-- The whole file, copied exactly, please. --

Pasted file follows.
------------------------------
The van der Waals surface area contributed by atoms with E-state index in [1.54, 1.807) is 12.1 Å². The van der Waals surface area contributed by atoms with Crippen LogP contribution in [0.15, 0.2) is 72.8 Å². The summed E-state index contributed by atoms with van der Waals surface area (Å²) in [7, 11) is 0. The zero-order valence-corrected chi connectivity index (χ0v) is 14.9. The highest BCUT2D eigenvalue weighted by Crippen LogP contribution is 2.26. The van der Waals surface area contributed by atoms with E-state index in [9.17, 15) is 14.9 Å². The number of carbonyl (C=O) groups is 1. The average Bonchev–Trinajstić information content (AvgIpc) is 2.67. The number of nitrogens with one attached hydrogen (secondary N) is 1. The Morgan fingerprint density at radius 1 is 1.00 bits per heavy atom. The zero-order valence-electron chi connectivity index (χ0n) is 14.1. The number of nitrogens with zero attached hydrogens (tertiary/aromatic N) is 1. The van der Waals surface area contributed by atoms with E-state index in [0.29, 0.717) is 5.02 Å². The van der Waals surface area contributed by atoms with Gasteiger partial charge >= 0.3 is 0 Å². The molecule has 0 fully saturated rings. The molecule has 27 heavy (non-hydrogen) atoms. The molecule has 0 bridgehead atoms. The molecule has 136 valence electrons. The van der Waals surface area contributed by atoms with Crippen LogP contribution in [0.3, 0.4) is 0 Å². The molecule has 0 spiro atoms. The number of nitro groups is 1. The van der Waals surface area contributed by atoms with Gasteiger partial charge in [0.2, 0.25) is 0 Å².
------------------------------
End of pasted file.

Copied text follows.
The van der Waals surface area contributed by atoms with E-state index in [1.54, 1.807) is 12.1 Å². The van der Waals surface area contributed by atoms with Crippen LogP contribution in [0.15, 0.2) is 72.8 Å². The summed E-state index contributed by atoms with van der Waals surface area (Å²) in [7, 11) is 0. The zero-order valence-corrected chi connectivity index (χ0v) is 14.9. The highest BCUT2D eigenvalue weighted by Crippen LogP contribution is 2.26. The van der Waals surface area contributed by atoms with E-state index in [9.17, 15) is 14.9 Å². The number of carbonyl (C=O) groups is 1. The average Bonchev–Trinajstić information content (AvgIpc) is 2.67. The number of nitrogens with one attached hydrogen (secondary N) is 1. The Morgan fingerprint density at radius 1 is 1.00 bits per heavy atom. The zero-order valence-electron chi connectivity index (χ0n) is 14.1. The number of nitrogens with zero attached hydrogens (tertiary/aromatic N) is 1. The van der Waals surface area contributed by atoms with E-state index in [0.29, 0.717) is 5.02 Å². The van der Waals surface area contributed by atoms with Gasteiger partial charge >= 0.3 is 0 Å². The molecule has 0 fully saturated rings. The molecule has 27 heavy (non-hydrogen) atoms. The molecule has 0 bridgehead atoms. The molecule has 136 valence electrons. The van der Waals surface area contributed by atoms with Crippen LogP contribution in [0.3, 0.4) is 0 Å². The molecule has 0 spiro atoms. The number of nitro groups is 1. The van der Waals surface area contributed by atoms with Gasteiger partial charge in [0.2, 0.25) is 0 Å².